Theater is definitely back, as evidenced by the slew of sold-out runs from the brave companies who opened 2022’s stages, both popular and experimental. And now the show is set to keep going as more theater companies are now ready to welcome audiences to their first live productions post-pandemic.
Here are just some shows to watch out for for the remaining months of the year:
Sept. 23, 24, 30, Oct. 1, 2, 7, 8 at 8 p.m.
Sept. 24, 25, Oct. 2, 3, 8, 9, at 3 p.m.
Tanghalang Ignacio Gimenez (CCP Black Box Theater)
“Anak Datu” is a play adapted from the short story of the same name written by National Artist for Visual Arts Abdulmari Imao. Aside from integrating the short story, playwright Rody Vera and director Chris Millado also incorporate elements and events of Mindanao’s conflict-ridden history within the plot, along with details from the lives of Imao’s family. Artist Toym Imao, son of the National Artist, also works on the play as its set designer.
Tickets available through Ticket2Me or by contacting the CCP Box Office at +632-88323704 or +632-88321125 local 1409.
Oct. 27 to 30, Nov. 1 to 6, 8 to 13, 15 to 20
Samsung Performing Arts Theater
Opening and making its first stop in Manila, “We Will Rock You” is an international touring musical featuring the songs of Queen. The musical follows two revolutionaries off to save rock and roll in a post-apocalyptic world.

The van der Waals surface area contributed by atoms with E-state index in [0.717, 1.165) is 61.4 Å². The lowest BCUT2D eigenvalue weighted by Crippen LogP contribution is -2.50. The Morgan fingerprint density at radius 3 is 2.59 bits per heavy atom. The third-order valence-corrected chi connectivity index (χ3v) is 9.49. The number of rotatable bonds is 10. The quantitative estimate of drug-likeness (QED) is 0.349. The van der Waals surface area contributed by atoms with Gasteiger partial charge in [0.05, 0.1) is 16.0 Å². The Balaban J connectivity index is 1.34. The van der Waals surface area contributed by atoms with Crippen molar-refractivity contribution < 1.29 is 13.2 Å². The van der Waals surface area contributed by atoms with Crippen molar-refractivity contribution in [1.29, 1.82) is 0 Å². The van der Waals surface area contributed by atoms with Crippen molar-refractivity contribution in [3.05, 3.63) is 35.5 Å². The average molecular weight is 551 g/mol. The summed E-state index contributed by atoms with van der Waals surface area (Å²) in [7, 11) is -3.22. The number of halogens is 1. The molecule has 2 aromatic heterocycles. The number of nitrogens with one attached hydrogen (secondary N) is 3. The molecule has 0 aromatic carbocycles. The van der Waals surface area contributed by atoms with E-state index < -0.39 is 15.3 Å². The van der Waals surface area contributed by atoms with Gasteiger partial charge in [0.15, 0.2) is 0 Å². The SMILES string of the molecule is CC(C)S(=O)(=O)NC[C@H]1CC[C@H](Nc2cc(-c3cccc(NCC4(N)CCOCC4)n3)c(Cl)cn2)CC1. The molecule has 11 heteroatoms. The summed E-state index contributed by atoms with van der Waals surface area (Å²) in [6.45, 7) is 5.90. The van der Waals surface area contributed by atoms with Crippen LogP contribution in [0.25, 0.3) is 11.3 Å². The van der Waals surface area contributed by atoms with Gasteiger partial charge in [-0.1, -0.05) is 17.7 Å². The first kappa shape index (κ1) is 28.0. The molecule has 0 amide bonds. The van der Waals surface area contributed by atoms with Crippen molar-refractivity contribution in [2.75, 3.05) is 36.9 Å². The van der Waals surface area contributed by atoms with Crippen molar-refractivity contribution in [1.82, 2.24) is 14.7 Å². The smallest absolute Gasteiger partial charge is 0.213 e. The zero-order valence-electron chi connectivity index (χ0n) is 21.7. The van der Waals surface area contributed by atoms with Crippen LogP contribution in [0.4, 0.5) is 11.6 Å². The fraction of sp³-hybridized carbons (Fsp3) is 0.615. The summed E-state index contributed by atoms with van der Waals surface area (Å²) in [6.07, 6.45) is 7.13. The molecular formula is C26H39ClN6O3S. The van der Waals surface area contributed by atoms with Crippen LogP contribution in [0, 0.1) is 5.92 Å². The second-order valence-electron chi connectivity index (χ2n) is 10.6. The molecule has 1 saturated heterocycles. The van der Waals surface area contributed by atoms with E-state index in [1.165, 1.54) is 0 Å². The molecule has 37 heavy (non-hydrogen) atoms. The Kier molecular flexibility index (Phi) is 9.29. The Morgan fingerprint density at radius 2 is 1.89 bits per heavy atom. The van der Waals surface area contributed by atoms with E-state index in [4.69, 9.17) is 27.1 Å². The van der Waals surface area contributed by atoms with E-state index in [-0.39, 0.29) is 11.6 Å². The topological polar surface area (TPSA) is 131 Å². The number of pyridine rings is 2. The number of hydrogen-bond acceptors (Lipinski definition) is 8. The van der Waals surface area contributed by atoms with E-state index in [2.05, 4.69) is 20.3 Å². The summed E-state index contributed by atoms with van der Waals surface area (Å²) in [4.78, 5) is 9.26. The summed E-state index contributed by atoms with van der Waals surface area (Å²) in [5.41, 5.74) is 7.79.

Tickets available through TicketWorld.
Nov. 26, Dec. 1, 2, 3, 8, 9, 10, 15, 16, 17 (evening)
Nov. 27, Dec. 4, 8, 10, 11, 17, 18 (matinee/afternoon)
Tanghalang Ignacio Gimenez (CCP Black Box Theater)
Rodgers and Hammerstein’s “Carousel” is one of REP’s postponed musicals from 2020. Starring Gian Magdangal and Karylle, the musical tells the story of Billy Bigelow, a carousel barker, who falls in love with millworker Julie Jordan. Their romance costs them their jobs, which then forces Billy to find another way to provide for their new family.
The musical is set to have a post-modern re-imagination at the hands of director Toff De Venecia. “It’s a radical departure from previous iterations, even from what we set out to do in 2020,” he said.
Tickets available through TicketWorld and the CCP Box Office.
Nov. 18 to 20
University of the Philippines – Diliman
This new one-act play by Floy Quintos explores the aftermath of the 2022 elections, and how people attempt to heal the division that political choices and affiliations have caused.
Details on how to purchase tickets to be announced soon.
November 12, 13, 19, 20, 26, and 27
Maybank Performing Arts Theater
After a successful extended run last July and August, Trumpets has announced that the musical featuring the biblical story of Joseph, son of Jacob, will be having a third run this November. Tickets are available via Ticketworld.
Philippine Educational Theater Association
Streaming: Oct. 14 to 16
Live: Nov. 25, Dec. 2, 9:00 a.m. and 3:30 p.m.
As the title suggests, the award-winning play “Batang Rizal” gives us a glimpse into the early life of Jose Rizal. The story follows a young boy named Pepito, who magically meets the hero in his youth. Their journey together teaches them the truth about heroes, and how age is no measure nor limit for heroism.
Tickets for streaming are available through KTX. For ticket inquiries, contact Mitch Go at +63917-5391112.
Barefoot Theater Collaborative
Dec. 2 to 11
Samsung Performing Arts Theater